Luiz Antonio Simas

Amalgamations ("Purity is a myth")

"Abre Gira" is Bruno Miguel's first solo exhibition at the Cavalariças at Parque Lage. Professor at EAV for thirteen years - in addition to being an artist and curator - in this exhibition, he exhibits paintings on antique tapestries bought at auctions. Mixing acrylic, oil and spray paints, the works show entities and orixás, syncretic religious representations, and manifestations present in Brazilian culture: such as samba, capoeira, and popular festivals.

Ancient eras coexist in contemporary times. We live in a kind of historical palimpsest, where, as in a painting, older layers (despite being overlaid by newer ones) resonate in the present. Similarly is the culture in our country: an ethnic and religious combination, in which each specific contribution is sometimes almost indiscernible, resulting in a typically Brazilian junction, which, in many situations, took place in a non-peaceful manner.

Bruno Miguel, in his production, does not often start from a blank canvas, but uses existing supports that have had other uses before. He seeks to establish connections with the memory of the other (in order to understand him, to get closer to him) as well as with domestic things with which many of us can identify. This way, he builds something together, an intersection between something pre-existing and his creation, all interspersed with common affective experiences, which facilitates the other's access to the work. Pop and popular references are frequent in his trajectory as a visual artist.

Here, Bruno Miguel mixes different qualities of paint on old tapestries, bringing together not only these techniques and times - of contemporary painting with the interwoven threads of a fabric already loaded with history -, but also presenting the syncretism of Umbanda (his religion) and other typical Brazilian cultural expressions. If most Western art has its origin associated with Christian religious painting, by portraying elements of a belief of African matrix on carpets, whose origin is from a European tradition, the artist gives new meaning to these fabrics and adds to them the mixed Brazilian culture. In this process, the artist reverses the logic of protagonism.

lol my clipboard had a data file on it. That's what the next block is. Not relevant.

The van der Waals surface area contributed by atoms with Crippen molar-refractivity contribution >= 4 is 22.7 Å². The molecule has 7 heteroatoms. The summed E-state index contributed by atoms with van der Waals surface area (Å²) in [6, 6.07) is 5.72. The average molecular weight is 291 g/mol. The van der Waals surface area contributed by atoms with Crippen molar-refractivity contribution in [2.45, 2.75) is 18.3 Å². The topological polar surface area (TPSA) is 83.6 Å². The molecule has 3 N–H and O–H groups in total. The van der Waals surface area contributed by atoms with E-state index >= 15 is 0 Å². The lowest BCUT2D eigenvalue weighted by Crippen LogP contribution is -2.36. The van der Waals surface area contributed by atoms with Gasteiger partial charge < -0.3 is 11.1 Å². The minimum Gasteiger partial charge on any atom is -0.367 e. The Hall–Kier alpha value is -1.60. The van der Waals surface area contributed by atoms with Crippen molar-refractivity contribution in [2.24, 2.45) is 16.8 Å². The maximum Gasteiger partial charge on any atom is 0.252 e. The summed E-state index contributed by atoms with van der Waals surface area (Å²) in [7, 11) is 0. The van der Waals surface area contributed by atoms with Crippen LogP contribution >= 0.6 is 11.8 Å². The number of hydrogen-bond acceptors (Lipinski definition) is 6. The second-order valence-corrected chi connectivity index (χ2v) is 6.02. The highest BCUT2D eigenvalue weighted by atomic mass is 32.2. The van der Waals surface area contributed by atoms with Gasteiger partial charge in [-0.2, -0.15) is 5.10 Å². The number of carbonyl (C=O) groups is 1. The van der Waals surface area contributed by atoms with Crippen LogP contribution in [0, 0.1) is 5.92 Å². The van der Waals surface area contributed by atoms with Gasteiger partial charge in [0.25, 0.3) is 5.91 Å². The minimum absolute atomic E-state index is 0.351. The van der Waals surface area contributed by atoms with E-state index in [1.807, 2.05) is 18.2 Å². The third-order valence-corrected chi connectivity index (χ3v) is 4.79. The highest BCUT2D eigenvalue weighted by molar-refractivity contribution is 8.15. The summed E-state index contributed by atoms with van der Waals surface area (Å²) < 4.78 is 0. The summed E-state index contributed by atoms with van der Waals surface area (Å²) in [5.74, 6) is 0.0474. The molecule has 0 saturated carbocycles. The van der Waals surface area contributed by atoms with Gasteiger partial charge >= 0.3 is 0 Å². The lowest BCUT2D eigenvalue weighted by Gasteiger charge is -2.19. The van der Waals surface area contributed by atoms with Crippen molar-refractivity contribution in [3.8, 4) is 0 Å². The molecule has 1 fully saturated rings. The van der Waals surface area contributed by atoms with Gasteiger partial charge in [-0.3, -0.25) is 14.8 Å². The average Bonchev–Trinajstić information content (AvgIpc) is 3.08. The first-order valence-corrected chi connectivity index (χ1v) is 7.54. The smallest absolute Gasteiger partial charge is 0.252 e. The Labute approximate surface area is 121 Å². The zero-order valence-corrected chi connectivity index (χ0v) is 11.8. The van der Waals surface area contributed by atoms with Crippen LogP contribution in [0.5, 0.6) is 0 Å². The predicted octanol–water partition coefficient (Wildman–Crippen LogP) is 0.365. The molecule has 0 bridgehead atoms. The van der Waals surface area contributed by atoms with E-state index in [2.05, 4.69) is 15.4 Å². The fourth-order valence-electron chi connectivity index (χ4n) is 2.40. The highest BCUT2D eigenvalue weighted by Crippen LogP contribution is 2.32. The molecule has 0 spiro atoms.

In most of the compositions, with a certain influence from Djanira's paintings and various anonymous representations, the strong contrast between the bright colors used by the painter and the sober worn tapestries accentuates the differences between the materials and styles, making its miscegenation explicit. However, this junction is harmonized in the works. The artist referred to this encounter as a "temporal aesthetic clash".

He has been painting on this specific medium since 2010. Almost all of the carpets in this exhibition are of the types generically called Gobelin and Abusson, which have their origins in France for at least six hundred years. Before the advent of oil paint and canvas, tapestries adorned the walls of medieval European castles. As time went by, these productions, initially handcrafted and, in some periods, destined for French royalty, became popular, and were later used to decorate the walls of homes in our country. Today, they are also industrially manufactured in China.

The set presented in "Abre Gira" began during the Covid-19 pandemic, coinciding with Bruno Miguel's mediumistic awakening. During the entire process and development of the research, he consulted and respected his spirit guides, brothers in faith, and his Spiritual Healer. The artist states: "'Abre Gira' is respect, love, and lots of axé.

André Sheik